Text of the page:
EJToday: Top Headlines
EJToday is SEJ's selection of new and outstanding stories on environmental topics in print and on the air, updated every weekday. SEJ also offers a free e-mailed digest of the day's EJToday postings, called SEJ-beat. SEJ members are subscribed automatically, but may opt out here. Non-members may subscribe here. EJToday is also available via RSS feed. Please see Editorial Guidelines for EJToday content.
"Perry fast-tracked new plants and made Texas even more polluted than it already was."
"In April 2006, a few days before Earth Day, Texas Gov. Rick Perry joined executives of TXU, the state's largest utility and biggest carbon dioxide emitter, in cheering plans to open a staggering 11 new coal-fired power plants throughout Texas. With rolling blackouts still fresh on many Texans' minds, Perry hailed TXU's rapid expansion as a path to energy security, not to mention a way to create jobs and potentially lower energy costs.
"The top two executives of a solar-energy company that filed for bankruptcy after getting $528 million in loan guarantees from the Obama administration said Tuesday that they will invoke their constitutional rights against compelled self-incrimination when they appear at a Congressional hearing."
"ARLINGTON, Va. -- A recently-formed judicial 'academy' funded by industry groups and conservative billionaire brothers Charles and David Koch is offering members of Congress and their staff free meals and trips in order to 'educate' the lawmakers on controversial pro-business reforms."
"President Obama’s decision early this month to side with anti-regulation business interests against the U.S. Environmental Protection Agency (EPA) to stop a plan to tighten smog regulations comes during an election cycle in which Obama has received campaign donations from top polluters, and only weeks after his chief of staff met with anti-regulation industry trade associations.
"President Obama yesterday got nudged from his left to nix the Keystone XL pipeline, as seven Democratic National Committee (DNC) members signed on to a resolution urging rejection of the controversial Canada-to-U.S. project on environmental, economic and national security grounds."
"The U.S. Environmental Protection Agency should move forward with tougher standards it has developed for ozone and toxic emissions because they will help protect Latinos’ health in Texas and other states, environmental and Latino groups said Tuesday."
"On the Senate floor and the television airwaves, Senator Mitch McConnell has lambasted the Obama administration over what he has described as its failed efforts to stimulate new jobs through clean-energy projects backed with billions of dollars in federal loans or other assistance." "But Mr. McConnell, of Kentucky, is one of several prominent Republicans who have worked to steer federal money to clean-energy projects in their homes states, Energy Department documents show."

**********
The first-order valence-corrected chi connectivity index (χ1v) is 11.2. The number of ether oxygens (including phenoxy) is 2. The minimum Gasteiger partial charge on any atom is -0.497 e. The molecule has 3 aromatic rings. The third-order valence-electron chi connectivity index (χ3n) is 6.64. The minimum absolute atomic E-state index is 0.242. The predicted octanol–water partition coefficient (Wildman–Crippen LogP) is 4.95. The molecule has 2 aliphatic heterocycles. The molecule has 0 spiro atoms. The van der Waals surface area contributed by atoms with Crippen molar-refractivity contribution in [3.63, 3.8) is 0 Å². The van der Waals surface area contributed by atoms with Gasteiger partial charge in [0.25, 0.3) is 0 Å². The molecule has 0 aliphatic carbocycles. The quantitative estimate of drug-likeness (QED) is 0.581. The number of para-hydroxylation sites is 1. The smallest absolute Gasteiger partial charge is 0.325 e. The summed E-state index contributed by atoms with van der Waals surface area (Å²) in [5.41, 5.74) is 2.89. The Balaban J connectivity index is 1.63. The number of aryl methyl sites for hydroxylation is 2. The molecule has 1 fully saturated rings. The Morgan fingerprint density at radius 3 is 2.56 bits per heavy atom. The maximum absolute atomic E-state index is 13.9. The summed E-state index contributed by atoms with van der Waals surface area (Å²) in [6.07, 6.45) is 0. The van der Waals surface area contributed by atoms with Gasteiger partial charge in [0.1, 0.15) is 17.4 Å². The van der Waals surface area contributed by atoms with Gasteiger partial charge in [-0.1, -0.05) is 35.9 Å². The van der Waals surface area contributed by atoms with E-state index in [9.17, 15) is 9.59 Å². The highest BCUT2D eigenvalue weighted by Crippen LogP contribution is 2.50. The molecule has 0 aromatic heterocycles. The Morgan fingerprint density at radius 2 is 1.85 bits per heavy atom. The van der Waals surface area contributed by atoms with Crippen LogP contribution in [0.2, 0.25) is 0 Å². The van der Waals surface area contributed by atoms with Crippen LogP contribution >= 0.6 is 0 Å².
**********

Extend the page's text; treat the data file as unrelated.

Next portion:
"US President Barack Obama on Monday introduced a wide-ranging proposal to save the federal government $3 trillion over the next 10 years by cutting spending and raising taxes, including the repeal of a number of tax subsidies for the oil and gas industry." ...
"Tens of thousands of people marched in Tokyo on Monday in the biggest show of public opposition to nuclear power since the start of the Fukushima Daiichi crisis in March."
"Beijing -- Authorities ordered a solar-panel manufacturing plant in eastern China to close after four days of protests by hundreds of villagers who have accused the facility of causing air and water pollution, Chinese media reported Monday.
The decision is an indication of the growing power of environmental protesters to sway government policy in China. As many as 500 villagers participated in the protests near Haining, an industrial city of 640,000 in coastal Zhejiang province.
Republicans like Sen. David Vitter (R-LA) have pounced on solar panel-maker Solyndra's bankruptcy as proof that most renewable energy projects are wasteful. Yet Vitter and others energetically worked to bring federal dollars for renewables to their own districts.
"The Housing Authority of Baltimore City often cites a lack of funds to explain its refusal to pay nearly $12 million in court-ordered judgments to former public housing residents who suffered permanent lead-paint poisoning as children. But the city's public housing agency has paid private lawyers about $4 million since 2005 to defend against those lead-paint claims. In May and June alone it spent $228,000 on legal fees, a total that works out to more than $5,000 per day, including expenses."
Republicans in Congress are whipping up fear among Midwest farmers that EPA will burden them with tighter dust-control regulations. The only problem is that it isn't true.
"Arizona farmer Kevin Rogers has a new routine in the morning: Checking the wind. If it’s too high, he’s required to park his tractors and combines for the day to keep from kicking up dust that’s long been a major cause of air pollution in the Phoenix area.
"More Americans than last year believe the world is warming and the change is likely influenced by the Republican presidential debates, a Reuters/Ipsos poll said on Thursday.
The percentage of Americans who believe the Earth has been warming rose to 83 percent from 75 percent last year in the poll conducted Sept 8-12.
U.S. Republican presidential candidates, aside from Jon Huntsman, have mostly blasted the idea that emissions from burning fossil fuels and other human actions are warming the planet.
"The Environmental Protection Agency will miss an end-of-month target for proposing greenhouse gas regulations for power plants, the head of the EPA said on Wednesday."